Talking to others: the Domesday Inquest
Kumamoto University, Japan, 4 April 2001
To read many texts books one would be forgiven for concluding that medieval kingship was merely a matter of force. To rule effectively a king had to be strong, but in equal measure he had to listen to his subjects. It is argued here that the inquest, as illustrated by the Domesday survey of 1086, was one of the main means by which rulers consulted with the ruled. Inquest records have usually been characterized as products of an executive process; an appendix illustrates how this perception has determined the analysis of the Domesday texts and their interrelation. In reality, they signally failed to resolve disputed matters, and it can be shown that they were intended to embody communally agreed 'fact' on which subsequent negotiations could be based. In 1086 they seem to have informed (but not determined) a reform of taxation and provisions for the defence of the realm following a threat of invasion. As such, inquest records are contrasted with abbreviations. Domesday Book is a typical example. It was written for administrative purposes, probably after the revolt of 1088, and was never intended to embody decisions on right. The reputation that it subsequently enjoyed reflects the concerns of the twelfth century rather than those of the eleventh. Throughout the Middle Ages, as a reference resource, abbreviations never had the same status as verdicts.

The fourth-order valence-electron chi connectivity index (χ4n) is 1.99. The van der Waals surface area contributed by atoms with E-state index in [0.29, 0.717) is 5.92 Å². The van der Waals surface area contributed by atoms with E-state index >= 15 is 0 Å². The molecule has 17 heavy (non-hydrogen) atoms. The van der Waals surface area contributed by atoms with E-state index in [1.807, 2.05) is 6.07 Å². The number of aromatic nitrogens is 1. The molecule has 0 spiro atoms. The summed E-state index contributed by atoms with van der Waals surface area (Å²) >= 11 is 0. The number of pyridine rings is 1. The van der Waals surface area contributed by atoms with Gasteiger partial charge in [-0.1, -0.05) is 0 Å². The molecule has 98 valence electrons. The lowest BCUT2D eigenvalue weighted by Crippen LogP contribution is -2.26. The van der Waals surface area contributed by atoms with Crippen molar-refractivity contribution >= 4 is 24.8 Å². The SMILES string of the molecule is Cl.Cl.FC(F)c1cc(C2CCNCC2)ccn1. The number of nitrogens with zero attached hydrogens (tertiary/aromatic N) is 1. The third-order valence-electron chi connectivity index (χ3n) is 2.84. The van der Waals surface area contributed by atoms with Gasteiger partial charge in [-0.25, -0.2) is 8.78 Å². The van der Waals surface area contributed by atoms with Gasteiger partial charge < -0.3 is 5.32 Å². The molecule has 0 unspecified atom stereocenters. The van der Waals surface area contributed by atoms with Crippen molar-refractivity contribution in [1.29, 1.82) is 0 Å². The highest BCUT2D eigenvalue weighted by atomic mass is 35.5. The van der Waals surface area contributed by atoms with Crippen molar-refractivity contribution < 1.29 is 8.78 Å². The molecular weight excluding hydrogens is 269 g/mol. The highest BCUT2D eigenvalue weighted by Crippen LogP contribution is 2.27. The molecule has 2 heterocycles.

©David Roffe, April 2001.